5 - The Joys of Parenting - You MUST, MUST, MUST create a new Will naming a Guardian for your minor child.  The Will is the only place you can name a Guardian, and as difficult as it may be to consider this decision, it is incumbent upon you as a parent to provide for who will care for your child if you can't - it is not fair to your family or your child to leave the decision to some overworked judge.

You should also consider revising your Will to leave any assets passing to your children in trust until such age as they can manage them.  You will need to name a Trustee (who can be different from the Guardian or the same) to manage the money until a certain age.  I recommend mandatory distributions be no earlier than 25 (they may still be in school at that age) and staggered over time (such as 1/2 at 25, the balance at 40) so the child has time to learn financial skills before the dollars are turned over to him or her.  The Trustee should have broad discretion to make distributions from the trust to the child before the mandatory distribution ages.

You may also want to consider life insurance (particularly term insurance) at this point to create additional assets for your spouse and children in the event of your death.

6 - The Agony of Divorce - Divorce is a reality.  In some states becoming separated or divorced cuts any benefits to or fiduciary roles of your former spouse  - in other, it doesn't.  You need to change your Will to reflect your new status.  You may need to change your Will or Trust once during the separation stage and once when the divorce is final.  Some people still name their former spouse in some roles, others don't want the person in their life ever again.

Divorce does not automatically rescind all Beneficiary Designations.  So just like you did when you got married, you need to change your Beneficiary Designations on thing such as life insurance, pension, 401(k), IRA, 403(b).  Speak to your Human Resources department about such things as health insurance, flexible spending accounts, health savings accounts, etc.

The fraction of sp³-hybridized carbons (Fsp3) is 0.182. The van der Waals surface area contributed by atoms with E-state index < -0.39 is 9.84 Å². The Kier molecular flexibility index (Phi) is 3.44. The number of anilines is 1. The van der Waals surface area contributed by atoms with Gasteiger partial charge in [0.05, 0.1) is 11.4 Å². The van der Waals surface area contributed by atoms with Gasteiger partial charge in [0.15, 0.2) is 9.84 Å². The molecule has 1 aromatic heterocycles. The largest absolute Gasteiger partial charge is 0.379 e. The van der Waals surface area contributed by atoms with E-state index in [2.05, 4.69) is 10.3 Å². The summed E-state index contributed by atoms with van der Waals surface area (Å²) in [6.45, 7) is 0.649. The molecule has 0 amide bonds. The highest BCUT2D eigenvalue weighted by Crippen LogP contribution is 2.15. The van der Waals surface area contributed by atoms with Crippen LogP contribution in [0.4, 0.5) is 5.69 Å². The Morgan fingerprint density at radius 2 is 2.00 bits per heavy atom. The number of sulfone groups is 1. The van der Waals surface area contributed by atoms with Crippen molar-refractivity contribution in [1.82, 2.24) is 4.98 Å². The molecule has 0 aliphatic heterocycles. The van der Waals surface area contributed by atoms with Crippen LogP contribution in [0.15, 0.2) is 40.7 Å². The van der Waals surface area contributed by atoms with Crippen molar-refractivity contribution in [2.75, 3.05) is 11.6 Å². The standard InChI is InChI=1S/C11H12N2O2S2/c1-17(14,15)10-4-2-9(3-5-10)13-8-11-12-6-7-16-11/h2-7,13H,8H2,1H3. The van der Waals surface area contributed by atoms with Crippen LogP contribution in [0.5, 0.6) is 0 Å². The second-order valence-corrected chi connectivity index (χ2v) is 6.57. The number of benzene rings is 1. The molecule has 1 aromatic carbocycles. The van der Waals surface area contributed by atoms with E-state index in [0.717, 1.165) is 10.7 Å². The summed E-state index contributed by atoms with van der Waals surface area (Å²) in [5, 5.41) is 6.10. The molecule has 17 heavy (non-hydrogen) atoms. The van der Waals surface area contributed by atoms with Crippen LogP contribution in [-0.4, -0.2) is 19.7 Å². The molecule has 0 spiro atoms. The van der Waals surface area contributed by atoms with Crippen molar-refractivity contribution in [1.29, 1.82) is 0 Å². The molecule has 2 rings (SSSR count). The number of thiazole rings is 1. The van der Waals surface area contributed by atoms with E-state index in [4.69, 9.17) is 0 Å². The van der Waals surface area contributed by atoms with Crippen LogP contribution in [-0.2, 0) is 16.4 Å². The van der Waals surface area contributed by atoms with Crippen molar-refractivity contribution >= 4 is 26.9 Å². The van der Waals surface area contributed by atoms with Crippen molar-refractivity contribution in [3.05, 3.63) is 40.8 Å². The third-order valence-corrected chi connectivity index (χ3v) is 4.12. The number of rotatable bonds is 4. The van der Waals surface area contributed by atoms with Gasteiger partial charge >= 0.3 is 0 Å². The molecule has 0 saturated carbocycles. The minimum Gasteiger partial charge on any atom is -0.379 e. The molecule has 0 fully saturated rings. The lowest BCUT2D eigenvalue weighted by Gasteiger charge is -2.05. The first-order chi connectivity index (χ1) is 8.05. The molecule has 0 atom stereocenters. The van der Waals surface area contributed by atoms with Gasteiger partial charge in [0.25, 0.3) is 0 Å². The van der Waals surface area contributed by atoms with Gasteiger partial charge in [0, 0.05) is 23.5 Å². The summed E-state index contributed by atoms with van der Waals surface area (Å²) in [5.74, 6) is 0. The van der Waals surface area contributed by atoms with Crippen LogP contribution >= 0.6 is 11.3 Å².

If you get re-married, you need to consider how to best provide from children from one marriage and a spouse and children from another marriage.  You may wan to consider life insurance owned by a trust to create an additional pool of assets upon your death.

7.  The Middle Years - Here, your estate may be increasing to the point you need to consider estate tax planning.  In New Jersey, estate tax planning is relevant for estates over $675,000.  You may want to create trusts within your Wills or Trust that are designed to minimize estate tax so more of your assets eventually pass to your children.

You may also want to look at long term care insurance at this point to create a source of dollars to pay for your care should you become ill and need assistance as you age.

8. The Golden Years - At this point, you likely know what you have and know how you spend it.  Your plan needs to be focused not so much on "What happens if I die?" (as all your prior planning addresses that), but "What happens if I live?".

You may want to engage in a gifting strategy, either to reduce taxes, or just to see your beneficiaries enjoy while you are still here.  You can do outright gifts, pay for grand-children's education, gift real estate or businesses over time, or a myriad of other strategies.

You may also be concerned about asset protection - either for yourself if you get sick, or in how your beneficiaries receive assets.  Trusts can be designed to make sure only the beneficiaries have the benefit of the assets, not their creditors or spouses.